On to Glory? Didn’t They Die?

He read an account of three young
fellows, expert mountain/rock climbers,
who died in an avalanche. The article

profiled all three and their substantial
accomplishments. Along the way, grue-
some stories of the deaths of climbing

friends of the three were told. And then
the author made a short, partial list of
those in the treacherous sport who had

died on this mountain or that — seemed
to go on and on and on, death, death,
death and more death. Almost in every

paragraph, it seemed that death was
mentioned, grief was visited. When the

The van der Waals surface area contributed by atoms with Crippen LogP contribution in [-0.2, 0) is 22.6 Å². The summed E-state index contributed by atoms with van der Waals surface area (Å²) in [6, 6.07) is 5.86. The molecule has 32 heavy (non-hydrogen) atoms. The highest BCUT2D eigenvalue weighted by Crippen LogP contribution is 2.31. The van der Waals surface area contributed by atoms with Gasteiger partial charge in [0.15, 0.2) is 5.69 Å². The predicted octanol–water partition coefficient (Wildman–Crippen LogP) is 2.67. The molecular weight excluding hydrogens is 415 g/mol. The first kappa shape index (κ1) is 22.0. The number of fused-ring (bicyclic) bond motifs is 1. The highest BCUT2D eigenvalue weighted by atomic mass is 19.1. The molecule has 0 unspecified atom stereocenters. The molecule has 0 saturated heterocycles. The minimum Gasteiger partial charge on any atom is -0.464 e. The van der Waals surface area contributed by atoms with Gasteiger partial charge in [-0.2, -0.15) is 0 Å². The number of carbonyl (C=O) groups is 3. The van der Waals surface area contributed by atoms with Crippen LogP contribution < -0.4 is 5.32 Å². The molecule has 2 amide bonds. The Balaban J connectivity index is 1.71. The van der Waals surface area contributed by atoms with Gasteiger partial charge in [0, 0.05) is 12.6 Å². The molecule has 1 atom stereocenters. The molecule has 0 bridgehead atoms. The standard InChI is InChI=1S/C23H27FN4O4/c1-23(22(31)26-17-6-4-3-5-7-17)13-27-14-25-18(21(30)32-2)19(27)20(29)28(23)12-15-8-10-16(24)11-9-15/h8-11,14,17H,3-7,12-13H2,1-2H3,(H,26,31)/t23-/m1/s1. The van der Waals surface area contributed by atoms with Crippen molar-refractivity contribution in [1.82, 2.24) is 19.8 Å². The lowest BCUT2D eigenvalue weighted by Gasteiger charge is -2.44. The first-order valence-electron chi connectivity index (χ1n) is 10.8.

article ended, the reader looked below the

writer’s name: Filed To: Climbing, Canada
Search and Rescue, Mountaineering,
Athletes, Survival. That’s right, the last

word is survival not death. They didn’t
survive; they died. The word death appears
nowhere in the “Filed to.” It is ubiquitous

in the article. Is such subject matter so
hard to face and name — I guess they just
passed away; were lost; simply went on to

glory to be with their Lord as they write
in the obituaries of the last of the old,
ethnic, evangelical Christians in the

once ethnically dominated town. Why
didn’t they just call it what it was? It
wasn’t survival; it was death —

sudden, tragic death.

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